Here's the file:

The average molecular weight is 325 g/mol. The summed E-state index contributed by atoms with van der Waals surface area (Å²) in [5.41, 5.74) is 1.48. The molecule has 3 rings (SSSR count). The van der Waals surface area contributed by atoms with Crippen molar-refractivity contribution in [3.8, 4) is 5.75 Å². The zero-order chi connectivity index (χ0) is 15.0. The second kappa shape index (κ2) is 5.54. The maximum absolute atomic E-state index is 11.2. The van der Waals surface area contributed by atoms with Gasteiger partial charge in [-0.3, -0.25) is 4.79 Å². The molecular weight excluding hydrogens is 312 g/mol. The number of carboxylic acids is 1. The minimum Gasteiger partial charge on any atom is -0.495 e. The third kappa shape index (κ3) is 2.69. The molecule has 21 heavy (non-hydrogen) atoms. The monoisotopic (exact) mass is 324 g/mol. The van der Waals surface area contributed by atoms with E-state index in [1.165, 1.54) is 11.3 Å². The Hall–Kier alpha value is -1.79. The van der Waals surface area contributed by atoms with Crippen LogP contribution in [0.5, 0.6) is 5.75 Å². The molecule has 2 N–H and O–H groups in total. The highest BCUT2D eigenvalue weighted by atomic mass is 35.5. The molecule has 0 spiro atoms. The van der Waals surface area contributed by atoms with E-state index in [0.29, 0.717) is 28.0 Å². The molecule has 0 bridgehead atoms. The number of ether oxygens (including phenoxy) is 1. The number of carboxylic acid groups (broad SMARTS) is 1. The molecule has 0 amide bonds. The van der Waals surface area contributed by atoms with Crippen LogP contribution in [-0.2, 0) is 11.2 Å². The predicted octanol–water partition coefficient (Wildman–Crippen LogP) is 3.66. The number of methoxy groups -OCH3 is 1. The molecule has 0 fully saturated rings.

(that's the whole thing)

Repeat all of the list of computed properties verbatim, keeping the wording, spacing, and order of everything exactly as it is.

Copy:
The average molecular weight is 325 g/mol. The summed E-state index contributed by atoms with van der Waals surface area (Å²) in [5.41, 5.74) is 1.48. The molecule has 3 rings (SSSR count). The van der Waals surface area contributed by atoms with Crippen molar-refractivity contribution in [3.8, 4) is 5.75 Å². The zero-order chi connectivity index (χ0) is 15.0. The second kappa shape index (κ2) is 5.54. The maximum absolute atomic E-state index is 11.2. The van der Waals surface area contributed by atoms with Gasteiger partial charge in [-0.3, -0.25) is 4.79 Å². The molecular weight excluding hydrogens is 312 g/mol. The number of carboxylic acids is 1. The minimum Gasteiger partial charge on any atom is -0.495 e. The third kappa shape index (κ3) is 2.69. The molecule has 21 heavy (non-hydrogen) atoms. The monoisotopic (exact) mass is 324 g/mol. The van der Waals surface area contributed by atoms with E-state index in [1.165, 1.54) is 11.3 Å². The Hall–Kier alpha value is -1.79. The van der Waals surface area contributed by atoms with Crippen LogP contribution in [0.5, 0.6) is 5.75 Å². The molecule has 2 N–H and O–H groups in total. The highest BCUT2D eigenvalue weighted by atomic mass is 35.5. The molecule has 0 spiro atoms. The van der Waals surface area contributed by atoms with E-state index in [0.29, 0.717) is 28.0 Å². The molecule has 0 bridgehead atoms. The number of ether oxygens (including phenoxy) is 1. The number of carboxylic acid groups (broad SMARTS) is 1. The molecule has 0 amide bonds. The van der Waals surface area contributed by atoms with Crippen LogP contribution in [-0.2, 0) is 11.2 Å². The predicted octanol–water partition coefficient (Wildman–Crippen LogP) is 3.66. The number of methoxy groups -OCH3 is 1. The molecule has 0 fully saturated rings.